In addition, through localized production (or distributed biological manufacturing) synthetic biology will secure supply chains. Companies such as Amyris, Codexis, Evolva, and Conagen, among others, are producing important ingredients that can be brewed locally. Need a sweetener? Amyris can brew up it’s Reb M molecule from the Stevia plant. Need an enzyme to produce sweetener? Codexis can brew up the enzyme with their CodeEvolver technology. Need natural vanilla? Evolva can brew up the molecule using its yeast fermentation process. Need terpenes to enhance the flavor of the food you’re creating? Conagen can brew those up for you.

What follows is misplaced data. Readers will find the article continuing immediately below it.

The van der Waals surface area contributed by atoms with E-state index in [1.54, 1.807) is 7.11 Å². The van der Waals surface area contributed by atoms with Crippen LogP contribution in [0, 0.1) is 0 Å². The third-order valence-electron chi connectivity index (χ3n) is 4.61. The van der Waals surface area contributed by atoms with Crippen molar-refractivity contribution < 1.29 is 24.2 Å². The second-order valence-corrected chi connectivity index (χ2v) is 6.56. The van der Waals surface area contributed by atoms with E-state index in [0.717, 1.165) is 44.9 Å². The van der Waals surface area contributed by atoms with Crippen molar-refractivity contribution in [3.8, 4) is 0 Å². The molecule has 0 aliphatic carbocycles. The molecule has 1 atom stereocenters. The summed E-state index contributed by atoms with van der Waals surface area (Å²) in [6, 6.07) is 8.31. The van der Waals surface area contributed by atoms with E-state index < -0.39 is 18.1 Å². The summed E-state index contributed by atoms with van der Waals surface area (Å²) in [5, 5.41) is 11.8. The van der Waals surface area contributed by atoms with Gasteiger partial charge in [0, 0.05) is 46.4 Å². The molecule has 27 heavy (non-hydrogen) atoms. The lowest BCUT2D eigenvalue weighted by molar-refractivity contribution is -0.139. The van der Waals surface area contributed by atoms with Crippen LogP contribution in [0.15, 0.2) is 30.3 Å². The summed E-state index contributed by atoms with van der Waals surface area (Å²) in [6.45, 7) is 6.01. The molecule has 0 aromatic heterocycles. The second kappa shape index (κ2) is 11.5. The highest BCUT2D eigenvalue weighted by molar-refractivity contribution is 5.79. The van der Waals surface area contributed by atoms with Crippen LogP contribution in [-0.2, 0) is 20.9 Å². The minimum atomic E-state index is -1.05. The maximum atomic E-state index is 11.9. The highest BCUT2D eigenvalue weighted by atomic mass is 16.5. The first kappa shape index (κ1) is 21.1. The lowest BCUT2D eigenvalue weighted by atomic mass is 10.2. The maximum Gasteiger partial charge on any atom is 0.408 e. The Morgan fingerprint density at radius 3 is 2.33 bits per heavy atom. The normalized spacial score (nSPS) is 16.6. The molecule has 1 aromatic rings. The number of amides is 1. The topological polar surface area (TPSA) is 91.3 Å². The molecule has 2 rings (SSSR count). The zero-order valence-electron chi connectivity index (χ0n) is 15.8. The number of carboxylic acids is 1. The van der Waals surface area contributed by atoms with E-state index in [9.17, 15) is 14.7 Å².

As in other industries, synthetic biology is already making an impact. And we’ve only just begun.

With synthetic biology offering more answers to securing food supplies, it won't be long until you can buy lab-grown steak, grill it, and serve it on a rare-grain hamburger bun produced a few blocks from where you live.

Thank you to Karl Schmeider for additional research and reporting in this postPlease note: I am the founder of SynBioBeta, the innovation network for the synthetic biology industry, and some of the companies that I write about are sponsors of the SynBioBeta conference (click here for a full list of sponsors).

Follow me on Twitter. Check out my website or some of my other work here.

I am the founder and CEO of SynBioBeta, the leading community of innovators, investors, engineers, and thinkers who share a passion for using synthetic biology to bui...